Further exploring symbols of contradiction, "Sign Language" presents images of hands in open and closed positions on either side of a Tibetan mandala and a mask sprouting a blue tree covered with eyes. Surrounding the images are scenes of violence and spirituality representing the contradictions inherent in the human condition. Ling, who has spent much time in Tibet over the past 15 years, noted that the Tibetan Lama religion has had a strong influence on her recent works, which deal with conflicts between fantasy and reality, personal experience and spiritual transformation.
Bo exhibits a series of abstract etchings and monoprints that play with chance and accident. Formed from placing string, tissue paper, plastic, wire mesh, seeds, leaves and other found elements on zinc plates that have been deeply etched to the point almost of disintegration, the sombre, richly textured prints are enhanced by intuitive markings and the application of earthy pigments.
Bo described her works as generating from her interest in exploring unpredictable materials and a desire to break the traditional boundaries of the etching plate so that her work more closely resembles painting or drawing and feels spontaneous to the viewer. To accomplish this she leaves her zinc plates in acid for long periods of time, looking forward to seeing what the long etches will produce, then adds found elements to the plates, which she inks with two colors at the same time. The deep etching and found additions give the plates an almost three-dimensional quality.
Moving in a new and unexpected direction, she also shows a fiberglass-and-resin sculpture titled "Cat Claws." The oversize claws, varying in color from milky translucence to deep reds applied through a color Xerox process, have a playful yet menacing quality. Exploring the contrasts and similarities between animal claws and human fingernails, masculinity and femininity, danger and beauty, they are part of a larger series titled "Keratin" that Bo is developing.
Hong's recent oil paintings combine elements of traditional still-life and figurative painting with imagery that reflects the cultural differences between Chinese and American life. Using common objects from both cultures, she sets up a dialogue among dichotomous images, a pair of graceful and efficient chopsticks and a setting of formal Western silverware.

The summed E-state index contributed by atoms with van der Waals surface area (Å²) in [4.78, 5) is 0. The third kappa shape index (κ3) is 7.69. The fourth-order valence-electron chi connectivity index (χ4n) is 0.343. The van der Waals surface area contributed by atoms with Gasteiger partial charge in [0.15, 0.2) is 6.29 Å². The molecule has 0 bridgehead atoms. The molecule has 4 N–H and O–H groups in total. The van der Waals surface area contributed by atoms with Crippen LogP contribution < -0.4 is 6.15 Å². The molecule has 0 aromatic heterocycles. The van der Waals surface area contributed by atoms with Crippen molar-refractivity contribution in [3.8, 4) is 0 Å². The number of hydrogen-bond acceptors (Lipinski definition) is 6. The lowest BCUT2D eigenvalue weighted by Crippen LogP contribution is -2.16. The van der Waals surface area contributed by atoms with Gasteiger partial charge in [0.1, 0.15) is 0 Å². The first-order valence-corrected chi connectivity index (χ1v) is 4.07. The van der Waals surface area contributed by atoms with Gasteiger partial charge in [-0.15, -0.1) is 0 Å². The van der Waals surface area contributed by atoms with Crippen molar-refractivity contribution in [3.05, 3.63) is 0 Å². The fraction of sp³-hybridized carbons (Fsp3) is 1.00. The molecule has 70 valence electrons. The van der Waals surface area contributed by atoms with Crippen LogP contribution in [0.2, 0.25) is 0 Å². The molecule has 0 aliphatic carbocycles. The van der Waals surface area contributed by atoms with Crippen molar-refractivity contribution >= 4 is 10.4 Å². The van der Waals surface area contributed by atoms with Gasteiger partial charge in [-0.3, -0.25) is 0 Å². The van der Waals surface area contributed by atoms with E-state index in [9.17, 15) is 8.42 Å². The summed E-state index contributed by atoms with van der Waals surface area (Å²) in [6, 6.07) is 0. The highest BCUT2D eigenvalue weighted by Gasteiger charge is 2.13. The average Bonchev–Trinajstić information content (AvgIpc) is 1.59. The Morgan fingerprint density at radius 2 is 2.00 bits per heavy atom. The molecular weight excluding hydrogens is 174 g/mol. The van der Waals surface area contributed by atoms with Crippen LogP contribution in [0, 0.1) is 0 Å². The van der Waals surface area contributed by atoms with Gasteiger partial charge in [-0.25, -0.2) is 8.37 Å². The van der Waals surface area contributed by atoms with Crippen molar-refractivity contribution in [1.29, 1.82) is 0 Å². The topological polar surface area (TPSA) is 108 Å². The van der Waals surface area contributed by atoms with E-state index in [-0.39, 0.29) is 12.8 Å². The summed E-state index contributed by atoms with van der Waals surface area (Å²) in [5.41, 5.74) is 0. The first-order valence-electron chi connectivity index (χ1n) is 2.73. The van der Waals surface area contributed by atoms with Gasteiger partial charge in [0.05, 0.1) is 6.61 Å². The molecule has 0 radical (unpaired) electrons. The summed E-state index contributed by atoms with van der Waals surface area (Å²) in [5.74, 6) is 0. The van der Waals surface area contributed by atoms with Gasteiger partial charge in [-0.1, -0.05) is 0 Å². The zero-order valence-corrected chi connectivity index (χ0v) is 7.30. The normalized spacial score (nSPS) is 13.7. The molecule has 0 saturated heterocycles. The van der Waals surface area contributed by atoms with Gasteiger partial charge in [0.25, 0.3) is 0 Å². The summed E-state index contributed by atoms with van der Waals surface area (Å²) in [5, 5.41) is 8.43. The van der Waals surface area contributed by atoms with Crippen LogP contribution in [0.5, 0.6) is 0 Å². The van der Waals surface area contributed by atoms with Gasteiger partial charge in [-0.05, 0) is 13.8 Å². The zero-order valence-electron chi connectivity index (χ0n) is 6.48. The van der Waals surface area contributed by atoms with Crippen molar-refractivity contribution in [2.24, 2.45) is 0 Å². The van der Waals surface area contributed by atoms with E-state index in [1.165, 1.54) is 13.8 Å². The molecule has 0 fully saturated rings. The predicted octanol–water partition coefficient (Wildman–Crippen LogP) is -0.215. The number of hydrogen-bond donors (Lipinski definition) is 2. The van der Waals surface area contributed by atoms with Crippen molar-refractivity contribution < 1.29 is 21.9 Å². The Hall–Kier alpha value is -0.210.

"Lucky Life" examines the differences in how luck is symbolized in Chinese and Western cultures. The Chinese character for luck is always turned upside down, said Hong, so the luck will flow out and into your life. In contrast, the Western symbol for luck, a horseshoe, is always turned up to contain the luck and save it for one's self. In her painting, Hong combines the two symbols, the Chinese upside down inside the Western, so that the luck flows out but still is saved.
In "Tasty," a beautifully painted diptych, she contrasts differing notions of what is palatable. For Westerners, a salmon steak is more appealing, while for the Chinese the fish's head is the tastiest part, always offered to the guest of honor at a banquet.
"Cultural Training," a diptych of a Western baby in nothing but a diaper and a Chinese baby bundled up everywhere except for its buttocks, contrasts the way children are raised in different cultures. In China, says Hong, babies do not wear diapers -- in order to facilitate early toilet training, reflecting a more practical if less modest approach to one of the biggest hurdles in child rearing.
"I Do," a large and richly painted image of Western and Chinese wedding dresses, concludes the show. In China, Hong noted, white is the color of death, while red is the color of life and fertility. She gives us both -- the white satin, off-the-shoulder, 1950s American dress and the red, lushly embroidered, mandarin-collared Chinese dress -- presented as empty vessels awaiting the spirit to fill them.